Petitioner further objects to the Magistrate Judge's recommendation that we deny her claim that her Fourteenth Amendment due process rights were violated when the PCRA court declined to recuse itself for bias. The Magistrate Judge recommended that this due process claim was procedurally defaulted because: (1) Petitioner based her recusal claim in state court solely on state law and therefore failed to fairly present a federal due process claim there, see Rainey v. Varner. 603 F.3d 189, 198 (3d Cir. 2010); and (2) Petitioner failed to allege cause for the default or that failure to review the federal due process claim would result in a fundamental miscarriage of justice, see Werts v. Vaughn, 228 F.3d 178, 192 (3d Cir. 2000). The Magistrate Judge further recommended that, even if the claim was not defaulted, the state court decisions rejecting Petitioner's recusal arguments were not "contrary to, or ... an unreasonable application of, clearly established Federal law, as determined by the Supreme Court of the United States" and were not "based on an unreasonable determination of the facts in light of the evidence presented in the State court proceeding, " 28 U.S.C. § 2254(d), because Petitioner failed to show that the PCRA court exhibited partiality or bias against her. See Martinez v. Stridiron, 538 F.App'x 184, 188 (3d Cir. 2013) ("Due process requires recusal only when a judge 'has a direct, personal, substantial, pecuniary interest in a case' or when there are 'circumstances in which experience teaches that the [objective] probability of actual bias on the part of the judge ... is too high to be constitutionally tolerable.'" (quoting Caperton v. A.T. Massey Coal Co., 556 U.S. 868, 867-77 (2009))).
Petitioner now objects to the Magistrate Judge's recommendations regarding this claim, contending that her failure to exhaust her federal due process claim in state court should be excused because a fundamental miscarriage of justice will ensue if we do not consider that claim on the merits. She further argues that the Magistrate Judge mis-assessed the merits of her claim by using a standard that required her to prove actual bias, when due process only requires that she establish that the court exhibited an appearance of bias. Using what she contends is the proper standard, she argues that the state court's comments at sentencing that her conduct was "insidious" and "appall[ing], " and that the crime was the most "heinous" that the judge had seen in 20 years, were sufficient to establish an appearance of bias that violated due process. (N.T. 10/10/08 at 60-63.)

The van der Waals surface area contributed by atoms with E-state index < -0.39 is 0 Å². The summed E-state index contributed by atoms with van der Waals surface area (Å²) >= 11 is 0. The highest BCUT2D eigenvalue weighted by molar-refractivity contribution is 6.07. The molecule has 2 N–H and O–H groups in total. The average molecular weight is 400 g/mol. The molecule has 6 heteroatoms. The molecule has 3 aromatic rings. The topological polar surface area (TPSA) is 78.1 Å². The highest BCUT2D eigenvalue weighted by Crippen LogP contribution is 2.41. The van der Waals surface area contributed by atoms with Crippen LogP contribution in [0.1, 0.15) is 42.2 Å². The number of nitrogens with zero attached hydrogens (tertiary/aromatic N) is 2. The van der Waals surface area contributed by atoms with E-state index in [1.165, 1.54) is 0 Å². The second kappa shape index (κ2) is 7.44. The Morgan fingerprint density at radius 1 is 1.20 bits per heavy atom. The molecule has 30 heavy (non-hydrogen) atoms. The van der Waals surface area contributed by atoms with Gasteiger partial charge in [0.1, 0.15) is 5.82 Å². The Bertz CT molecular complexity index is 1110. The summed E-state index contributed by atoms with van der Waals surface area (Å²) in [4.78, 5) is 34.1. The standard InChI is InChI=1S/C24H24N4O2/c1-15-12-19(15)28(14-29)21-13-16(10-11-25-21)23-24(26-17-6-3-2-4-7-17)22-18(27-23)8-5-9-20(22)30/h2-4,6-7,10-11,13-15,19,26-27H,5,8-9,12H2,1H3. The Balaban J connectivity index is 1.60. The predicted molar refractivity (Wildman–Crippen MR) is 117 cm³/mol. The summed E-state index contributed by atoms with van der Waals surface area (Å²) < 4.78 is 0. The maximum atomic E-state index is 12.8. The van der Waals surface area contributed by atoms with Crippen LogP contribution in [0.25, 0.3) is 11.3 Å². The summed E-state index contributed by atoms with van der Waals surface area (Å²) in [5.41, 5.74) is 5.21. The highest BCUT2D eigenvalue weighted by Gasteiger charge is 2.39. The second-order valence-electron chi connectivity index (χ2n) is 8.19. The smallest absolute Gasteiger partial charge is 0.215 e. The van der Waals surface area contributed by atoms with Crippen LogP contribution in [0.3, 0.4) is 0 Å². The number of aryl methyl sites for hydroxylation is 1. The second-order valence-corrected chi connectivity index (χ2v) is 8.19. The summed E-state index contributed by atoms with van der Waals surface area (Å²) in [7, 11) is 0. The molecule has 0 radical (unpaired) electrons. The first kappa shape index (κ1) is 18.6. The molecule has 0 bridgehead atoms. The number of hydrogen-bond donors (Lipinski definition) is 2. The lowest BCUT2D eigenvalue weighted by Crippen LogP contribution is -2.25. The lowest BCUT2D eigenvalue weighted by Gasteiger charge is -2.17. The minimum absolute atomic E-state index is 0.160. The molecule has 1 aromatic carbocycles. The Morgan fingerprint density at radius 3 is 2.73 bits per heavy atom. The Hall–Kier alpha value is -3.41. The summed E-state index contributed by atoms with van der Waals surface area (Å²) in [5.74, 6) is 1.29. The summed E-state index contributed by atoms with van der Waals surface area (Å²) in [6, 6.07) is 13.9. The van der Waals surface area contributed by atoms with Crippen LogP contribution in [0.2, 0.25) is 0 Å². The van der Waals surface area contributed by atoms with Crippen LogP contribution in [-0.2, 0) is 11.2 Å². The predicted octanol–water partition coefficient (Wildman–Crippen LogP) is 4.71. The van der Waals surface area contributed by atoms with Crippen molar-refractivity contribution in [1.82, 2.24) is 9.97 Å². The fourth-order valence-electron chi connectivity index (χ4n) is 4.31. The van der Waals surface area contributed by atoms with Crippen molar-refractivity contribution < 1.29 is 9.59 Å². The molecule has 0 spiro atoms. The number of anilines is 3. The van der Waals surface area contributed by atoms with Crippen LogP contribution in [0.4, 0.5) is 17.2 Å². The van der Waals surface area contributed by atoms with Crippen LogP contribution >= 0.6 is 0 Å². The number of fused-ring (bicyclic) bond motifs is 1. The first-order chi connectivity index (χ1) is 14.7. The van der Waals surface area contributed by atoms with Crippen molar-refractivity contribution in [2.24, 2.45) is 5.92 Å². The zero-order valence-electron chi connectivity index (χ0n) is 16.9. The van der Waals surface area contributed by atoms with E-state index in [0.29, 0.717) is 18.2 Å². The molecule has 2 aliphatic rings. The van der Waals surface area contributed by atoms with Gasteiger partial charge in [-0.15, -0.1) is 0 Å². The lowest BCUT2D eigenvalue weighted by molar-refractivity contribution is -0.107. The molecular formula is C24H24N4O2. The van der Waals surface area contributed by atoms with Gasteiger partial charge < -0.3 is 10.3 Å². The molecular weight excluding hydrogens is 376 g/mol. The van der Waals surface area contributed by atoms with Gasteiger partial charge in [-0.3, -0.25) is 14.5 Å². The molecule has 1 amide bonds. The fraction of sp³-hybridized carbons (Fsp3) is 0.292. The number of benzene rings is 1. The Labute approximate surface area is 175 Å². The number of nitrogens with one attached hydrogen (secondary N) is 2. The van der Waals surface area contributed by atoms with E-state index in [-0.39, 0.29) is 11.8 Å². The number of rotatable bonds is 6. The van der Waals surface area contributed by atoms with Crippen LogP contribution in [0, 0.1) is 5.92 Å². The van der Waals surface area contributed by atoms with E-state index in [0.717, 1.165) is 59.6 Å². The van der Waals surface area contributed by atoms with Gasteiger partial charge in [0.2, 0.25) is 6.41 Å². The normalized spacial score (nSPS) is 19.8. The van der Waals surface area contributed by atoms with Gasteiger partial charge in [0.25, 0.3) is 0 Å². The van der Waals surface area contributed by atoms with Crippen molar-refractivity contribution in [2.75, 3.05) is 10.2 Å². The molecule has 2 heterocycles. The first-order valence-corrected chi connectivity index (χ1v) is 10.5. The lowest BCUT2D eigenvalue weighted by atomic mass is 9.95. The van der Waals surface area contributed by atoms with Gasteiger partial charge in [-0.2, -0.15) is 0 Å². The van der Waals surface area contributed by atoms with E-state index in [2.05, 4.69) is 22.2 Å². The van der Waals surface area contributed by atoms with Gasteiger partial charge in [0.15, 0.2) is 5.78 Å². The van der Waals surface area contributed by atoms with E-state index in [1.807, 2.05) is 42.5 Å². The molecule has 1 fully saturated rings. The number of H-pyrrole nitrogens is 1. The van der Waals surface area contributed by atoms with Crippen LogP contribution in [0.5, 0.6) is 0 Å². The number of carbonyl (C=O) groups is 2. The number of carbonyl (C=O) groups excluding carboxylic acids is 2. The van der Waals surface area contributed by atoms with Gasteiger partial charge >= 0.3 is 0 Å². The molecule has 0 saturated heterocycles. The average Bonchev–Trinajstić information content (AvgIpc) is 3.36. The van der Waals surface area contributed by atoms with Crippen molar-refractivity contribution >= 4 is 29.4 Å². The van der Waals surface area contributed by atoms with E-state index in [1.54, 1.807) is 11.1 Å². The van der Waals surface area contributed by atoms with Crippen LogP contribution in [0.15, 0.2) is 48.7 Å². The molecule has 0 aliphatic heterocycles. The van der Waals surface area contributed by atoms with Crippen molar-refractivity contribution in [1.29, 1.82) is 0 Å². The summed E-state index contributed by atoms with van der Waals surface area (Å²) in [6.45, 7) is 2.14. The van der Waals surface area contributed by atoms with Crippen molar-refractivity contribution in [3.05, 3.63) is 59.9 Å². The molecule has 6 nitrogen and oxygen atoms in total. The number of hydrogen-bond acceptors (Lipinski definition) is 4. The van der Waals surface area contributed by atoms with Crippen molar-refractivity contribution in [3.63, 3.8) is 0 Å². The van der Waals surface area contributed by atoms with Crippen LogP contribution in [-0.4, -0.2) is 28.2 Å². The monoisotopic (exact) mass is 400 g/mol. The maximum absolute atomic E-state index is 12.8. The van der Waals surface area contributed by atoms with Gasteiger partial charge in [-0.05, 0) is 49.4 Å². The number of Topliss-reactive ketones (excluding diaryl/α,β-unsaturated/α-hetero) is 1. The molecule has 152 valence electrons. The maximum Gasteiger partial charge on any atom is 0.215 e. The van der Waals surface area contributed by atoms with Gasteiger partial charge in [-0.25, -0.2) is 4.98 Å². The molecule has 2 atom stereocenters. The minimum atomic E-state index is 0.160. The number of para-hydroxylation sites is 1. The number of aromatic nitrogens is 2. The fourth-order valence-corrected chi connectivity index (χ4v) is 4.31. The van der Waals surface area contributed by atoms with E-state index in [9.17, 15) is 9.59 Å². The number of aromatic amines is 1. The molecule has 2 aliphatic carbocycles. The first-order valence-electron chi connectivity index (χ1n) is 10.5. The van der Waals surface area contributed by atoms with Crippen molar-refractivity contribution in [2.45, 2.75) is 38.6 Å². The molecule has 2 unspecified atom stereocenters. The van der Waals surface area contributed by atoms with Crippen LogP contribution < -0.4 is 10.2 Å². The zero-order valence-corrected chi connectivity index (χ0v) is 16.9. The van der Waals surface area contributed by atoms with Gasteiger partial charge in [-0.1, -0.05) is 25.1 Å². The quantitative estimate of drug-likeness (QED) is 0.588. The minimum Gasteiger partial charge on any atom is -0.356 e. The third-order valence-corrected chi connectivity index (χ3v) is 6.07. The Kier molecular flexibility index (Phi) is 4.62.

However, unlike Petitioner, we do not read the Magistrate Judge's Report and Recommendation to hold Petitioner to a standard of establishing actual bias, as he properly quoted controlling precedent that due process requires recusal not only when there is actual bias but also when there is merely an '"[objective] probability of actual bias.'" (R & R at 8 (quoting Martinez, 538 F.App'x at 188 (alteration in original).) Moreover, we, like the Magistrate Judge, conclude that the sentencing court's isolated remarks on which Petitioner relies to establish a due process violation are insufficient to establish an appearance of bias. See Liteky v. United States, 510 U.S. 540, 555 (1994) (stating that "judicial remarks . . . that are critical or disapproving of, or even hostile to" a defendant will only support a bias challenge if "they reveal an opinion that derives from an extrajudicial source" or "they reveal such a high degree of favoritism or antagonism as to make fair judgment impossible"). Accordingly, we overrule Petitioner's Objection to the Magistrate Judge's analysis of the merits of her claim that her due process rights were violated by the PCRA court's failure to recuse, and likewise overrule her Objection to the Magistrate Judge's recommendation that she has not established a fundamental miscarriage of justice to excuse her procedural default of that claim.
Petitioner finally objects to the Report and Recommendation on the ground that the Magistrate Judge erred by recommending that we should not issue a certificate of appealability pursuant to 28 U.S.C. § 2253(c)(2). However, for the reasons explained above, Petitioner has failed to make a substantial showing of the denial of a constitutional right, and she has also failed to demonstrate that a reasonable jurist would debate the correctness of this ruling. See Slack v. McDaniel, 529 U.S. 473, 484 (2000). ...